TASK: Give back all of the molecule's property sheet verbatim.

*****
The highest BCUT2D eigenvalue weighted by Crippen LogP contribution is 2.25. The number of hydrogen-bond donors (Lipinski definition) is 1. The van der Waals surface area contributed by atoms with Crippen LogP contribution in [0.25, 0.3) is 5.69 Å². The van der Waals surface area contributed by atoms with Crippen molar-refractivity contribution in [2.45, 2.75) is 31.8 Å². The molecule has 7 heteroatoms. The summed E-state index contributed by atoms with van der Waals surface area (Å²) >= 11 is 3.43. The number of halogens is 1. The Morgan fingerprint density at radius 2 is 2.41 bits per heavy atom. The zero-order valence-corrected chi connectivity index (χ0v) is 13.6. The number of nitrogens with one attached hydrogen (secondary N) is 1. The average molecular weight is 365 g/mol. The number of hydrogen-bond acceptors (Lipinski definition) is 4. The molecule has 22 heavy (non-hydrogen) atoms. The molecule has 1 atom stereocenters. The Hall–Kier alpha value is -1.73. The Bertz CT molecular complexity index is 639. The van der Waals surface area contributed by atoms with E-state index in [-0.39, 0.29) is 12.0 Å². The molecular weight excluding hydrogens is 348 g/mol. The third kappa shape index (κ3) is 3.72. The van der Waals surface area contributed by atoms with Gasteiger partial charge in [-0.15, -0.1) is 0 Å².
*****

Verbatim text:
The highest BCUT2D eigenvalue weighted by Crippen LogP contribution is 2.25. The number of hydrogen-bond donors (Lipinski definition) is 1. The van der Waals surface area contributed by atoms with Crippen LogP contribution in [0.25, 0.3) is 5.69 Å². The van der Waals surface area contributed by atoms with Crippen molar-refractivity contribution in [2.45, 2.75) is 31.8 Å². The molecule has 7 heteroatoms. The summed E-state index contributed by atoms with van der Waals surface area (Å²) >= 11 is 3.43. The number of halogens is 1. The Morgan fingerprint density at radius 2 is 2.41 bits per heavy atom. The zero-order valence-corrected chi connectivity index (χ0v) is 13.6. The number of nitrogens with one attached hydrogen (secondary N) is 1. The average molecular weight is 365 g/mol. The number of hydrogen-bond acceptors (Lipinski definition) is 4. The molecule has 22 heavy (non-hydrogen) atoms. The molecule has 1 atom stereocenters. The Hall–Kier alpha value is -1.73. The Bertz CT molecular complexity index is 639. The van der Waals surface area contributed by atoms with E-state index in [-0.39, 0.29) is 12.0 Å². The molecular weight excluding hydrogens is 348 g/mol. The third kappa shape index (κ3) is 3.72. The van der Waals surface area contributed by atoms with Gasteiger partial charge in [-0.15, -0.1) is 0 Å².